BILL Clinton says one thing and does another. He is the most deceptive salesman to enter national life since Richard Nixon (who ran as a conservative but expanded the bureaucratic state and imposed wage and price controls). Mr. Clinton is more deft than Nixon, though. He can sell you a noose while persuading you it's a diamond necklace.
The pattern was apparent during the transition. Mr. Clinton publicly chided feminist "bean counters" -- giving the impression of distance from their agenda -- but then proceeded to enact their quotas with exactitude. Similarly, during the campaign, Mr. Clinton was able to achieve credibility with Reagan Democrats by firm talk of "ending welfare as we know it." Yet his economic proposals represent a windfall for the poverty establishment, with billions in new spending earmarked for Head Start, WIC (Women, Infants and Children nutrition program), the Department of Housing and Urban Development (for the homeless), dislocated workers, food stamps, job training, drug abuse, child care and cash grant programs.
This re-legitimization of what Margaret Thatcher called "the nanny state" is being sold as fiscal responsibility. Mr. Clinton sounds as though he is selling across-the-board sacrifice to reverse the baleful trend of "the past 12 years" in which debt has come to dominate the budget.
In a particularly catchy gimmick, the president challenges his critics to come up with their own cuts. "Tell me where, and be specific," he teases, "no more hot air." This gets tumultuous applause. But it is quite breathtakingly deceptive. One place he could cut is the $178 billion (Sen. Pete Domenici's figure) in new spending he is proposing.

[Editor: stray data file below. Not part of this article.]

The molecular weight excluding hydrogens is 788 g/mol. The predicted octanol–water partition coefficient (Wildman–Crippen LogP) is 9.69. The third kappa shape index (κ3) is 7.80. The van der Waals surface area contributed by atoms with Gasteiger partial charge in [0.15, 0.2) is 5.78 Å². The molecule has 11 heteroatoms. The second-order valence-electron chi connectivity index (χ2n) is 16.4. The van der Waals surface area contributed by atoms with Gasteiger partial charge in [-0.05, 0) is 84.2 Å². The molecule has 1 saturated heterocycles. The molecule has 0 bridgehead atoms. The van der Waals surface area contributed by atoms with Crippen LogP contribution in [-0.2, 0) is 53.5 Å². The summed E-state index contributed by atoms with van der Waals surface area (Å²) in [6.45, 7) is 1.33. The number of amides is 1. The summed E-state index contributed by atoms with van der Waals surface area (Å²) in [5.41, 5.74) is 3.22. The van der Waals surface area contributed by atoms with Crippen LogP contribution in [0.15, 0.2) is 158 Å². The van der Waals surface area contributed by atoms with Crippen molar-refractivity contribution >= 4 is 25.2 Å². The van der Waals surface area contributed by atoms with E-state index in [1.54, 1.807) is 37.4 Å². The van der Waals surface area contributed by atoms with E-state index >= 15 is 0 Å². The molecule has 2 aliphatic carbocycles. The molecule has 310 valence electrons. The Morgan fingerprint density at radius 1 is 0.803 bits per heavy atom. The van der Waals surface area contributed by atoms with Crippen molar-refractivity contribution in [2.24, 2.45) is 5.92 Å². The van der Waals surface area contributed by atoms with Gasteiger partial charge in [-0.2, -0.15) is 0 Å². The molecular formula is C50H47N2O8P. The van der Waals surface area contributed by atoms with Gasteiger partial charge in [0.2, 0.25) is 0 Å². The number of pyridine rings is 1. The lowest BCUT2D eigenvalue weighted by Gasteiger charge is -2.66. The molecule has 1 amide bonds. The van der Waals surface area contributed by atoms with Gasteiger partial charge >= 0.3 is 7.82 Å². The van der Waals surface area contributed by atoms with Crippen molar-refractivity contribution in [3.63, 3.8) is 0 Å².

Can it work? Only in the short run. In the long run, the president's ambition, to revive faith in government and encourage dependence upon it, will run smack into public skepticism about the bloated federal behemoth. The Perot boomlet was fueled, in large measure, by disgust with the wasteful habits of Washington.
If Mr. Clinton had stood before Congress last week and called for a return to activist government, if he had truthfully labeled his plan as a reprise of the tax-and-spend policies of the past, it would have required a magnifying glass to find his public support.
As we fill out our 1040 "contribution" forms in the coming weeks and contemplate the even higher taxes to be unveiled in the spring for Mr. Clinton's nationalized health care system, we can take solace in thinking about what our money will buy.
Martin Gross' book, "The Government Racket," provides details of government spending Bill and Hillary would like us to forget. We spend $1 billion a year to maintain the fleet of 340,000 government cars -- 190,000 for civilian agencies and 150,000 for the military. That's one car for every 10 federal civilian employees.
We spend $56 billion per year on farm subsidies, which increases the price of food for every consumer by about 12 percent per year. We subsidize former speakers of the House for life, footing the bill for three staffers at salaries of up to $96,000.
The House chaplain gets a salary of $115,000 per year. Members of Congress get 18 staffers each. Senators get 40. Salaries range up to $102,000 per year.
We spent $2 billion last year for federal office furnishings. We employed 4,000 publicists for the government at salaries of up to $84,000. And we operated 1,200 airplanes to ferry government hot shots about. Cost? About $1 billion.
Mona Charen writes a syndicated column.